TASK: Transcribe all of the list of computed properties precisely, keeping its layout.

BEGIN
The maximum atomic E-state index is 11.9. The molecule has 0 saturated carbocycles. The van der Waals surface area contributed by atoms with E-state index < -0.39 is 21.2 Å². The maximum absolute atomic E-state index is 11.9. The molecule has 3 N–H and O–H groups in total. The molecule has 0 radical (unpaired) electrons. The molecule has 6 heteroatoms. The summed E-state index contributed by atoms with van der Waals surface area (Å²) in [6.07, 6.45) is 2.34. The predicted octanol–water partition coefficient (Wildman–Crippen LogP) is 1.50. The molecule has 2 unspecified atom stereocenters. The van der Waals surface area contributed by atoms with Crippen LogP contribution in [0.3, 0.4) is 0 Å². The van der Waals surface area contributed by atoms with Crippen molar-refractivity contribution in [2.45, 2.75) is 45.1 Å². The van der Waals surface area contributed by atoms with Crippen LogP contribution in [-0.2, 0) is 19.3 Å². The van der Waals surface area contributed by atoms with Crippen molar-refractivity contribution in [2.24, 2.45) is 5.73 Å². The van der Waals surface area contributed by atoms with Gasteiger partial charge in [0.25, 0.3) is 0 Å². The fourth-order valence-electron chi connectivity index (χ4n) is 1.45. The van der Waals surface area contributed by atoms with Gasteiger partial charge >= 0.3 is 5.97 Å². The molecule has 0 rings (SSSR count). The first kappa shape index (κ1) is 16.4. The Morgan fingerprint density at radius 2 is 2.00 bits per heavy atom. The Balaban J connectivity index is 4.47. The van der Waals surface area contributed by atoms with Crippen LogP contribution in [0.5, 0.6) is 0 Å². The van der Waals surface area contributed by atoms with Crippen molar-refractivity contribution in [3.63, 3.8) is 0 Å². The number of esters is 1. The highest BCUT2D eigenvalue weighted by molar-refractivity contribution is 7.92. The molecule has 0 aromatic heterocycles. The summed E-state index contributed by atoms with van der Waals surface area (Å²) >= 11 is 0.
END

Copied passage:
The maximum atomic E-state index is 11.9. The molecule has 0 saturated carbocycles. The van der Waals surface area contributed by atoms with E-state index < -0.39 is 21.2 Å². The maximum absolute atomic E-state index is 11.9. The molecule has 3 N–H and O–H groups in total. The molecule has 0 radical (unpaired) electrons. The molecule has 6 heteroatoms. The summed E-state index contributed by atoms with van der Waals surface area (Å²) in [6.07, 6.45) is 2.34. The predicted octanol–water partition coefficient (Wildman–Crippen LogP) is 1.50. The molecule has 2 unspecified atom stereocenters. The van der Waals surface area contributed by atoms with Crippen LogP contribution in [0.3, 0.4) is 0 Å². The van der Waals surface area contributed by atoms with Crippen molar-refractivity contribution in [2.45, 2.75) is 45.1 Å². The van der Waals surface area contributed by atoms with Crippen LogP contribution in [-0.2, 0) is 19.3 Å². The van der Waals surface area contributed by atoms with Crippen molar-refractivity contribution in [2.24, 2.45) is 5.73 Å². The van der Waals surface area contributed by atoms with Gasteiger partial charge in [0.25, 0.3) is 0 Å². The fourth-order valence-electron chi connectivity index (χ4n) is 1.45. The van der Waals surface area contributed by atoms with Gasteiger partial charge >= 0.3 is 5.97 Å². The molecule has 0 rings (SSSR count). The first kappa shape index (κ1) is 16.4. The Morgan fingerprint density at radius 2 is 2.00 bits per heavy atom. The Balaban J connectivity index is 4.47. The van der Waals surface area contributed by atoms with Crippen LogP contribution in [0.5, 0.6) is 0 Å². The van der Waals surface area contributed by atoms with Crippen molar-refractivity contribution in [3.63, 3.8) is 0 Å². The number of esters is 1. The highest BCUT2D eigenvalue weighted by molar-refractivity contribution is 7.92. The molecule has 0 aromatic heterocycles. The summed E-state index contributed by atoms with van der Waals surface area (Å²) >= 11 is 0.